A Decision Framework for Prioritizing Industrial Materials Research and Development

by Richard Silberglitt, Lance Sherry

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Federal research and development (R&D) sponsors, managers, and other decisionmakers are faced with increasingly difficult choices on how to allocate shrinking resources among various R&D programs. The authors explore this issue from the perspective of the Department of Energy's Office of Industrial Technologies (OIT). In particular, they examine the challenges the OIT's Industrial Materials for the Future program faces in allocating resources to maximize the reduction of energy use and waste production in nine energy- and waste-intensive U.S. industries. In response to these challenges, RAND developed a decision framework to prioritize multiple R&D activities. The framework uses quantitative estimates of anticipated benefits, the potential of industrial materials to achieve certain properties, and the probability of success of an R&D project to compute an expected value for R&D in a manner that is logical, auditable, and straightforward. The authors recommend using the decision framework to evaluate proposed R&D and to identify and evaluate data that are needed to address various research needs. They also recommend extending the framework's application to other OIT programs and using it to reevaluate programs at a later date as R&D activities progress.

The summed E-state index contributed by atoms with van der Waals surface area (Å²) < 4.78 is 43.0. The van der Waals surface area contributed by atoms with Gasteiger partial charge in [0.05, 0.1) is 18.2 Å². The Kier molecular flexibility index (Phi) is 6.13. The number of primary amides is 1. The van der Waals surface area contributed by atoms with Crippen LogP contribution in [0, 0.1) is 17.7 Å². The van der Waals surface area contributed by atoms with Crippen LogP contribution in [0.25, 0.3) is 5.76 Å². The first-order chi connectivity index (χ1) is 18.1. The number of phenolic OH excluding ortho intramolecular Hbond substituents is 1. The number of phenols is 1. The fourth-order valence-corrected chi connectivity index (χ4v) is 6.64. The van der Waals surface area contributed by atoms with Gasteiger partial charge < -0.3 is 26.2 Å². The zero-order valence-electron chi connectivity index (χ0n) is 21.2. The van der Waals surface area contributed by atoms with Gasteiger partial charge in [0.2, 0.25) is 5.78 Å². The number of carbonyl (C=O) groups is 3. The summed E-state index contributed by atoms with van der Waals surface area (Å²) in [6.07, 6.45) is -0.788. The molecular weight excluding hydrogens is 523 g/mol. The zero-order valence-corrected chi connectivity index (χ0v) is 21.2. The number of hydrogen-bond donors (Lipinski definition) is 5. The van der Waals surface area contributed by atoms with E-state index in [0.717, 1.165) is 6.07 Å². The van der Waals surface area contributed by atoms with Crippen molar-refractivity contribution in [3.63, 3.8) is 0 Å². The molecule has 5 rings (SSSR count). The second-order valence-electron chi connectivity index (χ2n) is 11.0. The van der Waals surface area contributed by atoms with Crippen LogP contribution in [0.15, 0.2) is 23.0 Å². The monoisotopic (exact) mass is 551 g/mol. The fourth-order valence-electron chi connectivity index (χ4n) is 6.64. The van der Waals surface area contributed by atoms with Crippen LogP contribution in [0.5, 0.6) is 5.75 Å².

The research described in this report was conducted by RAND Science and Technology for the National Renewable Energy Laboratory.

This report is part of the RAND Corporation monograph report series. The monograph/report was a product of the RAND Corporation from 1993 to 2003. RAND monograph/reports presented major research findings that addressed the challenges facing the public and private sectors. They included executive summaries, technical documentation, and synthesis pieces.

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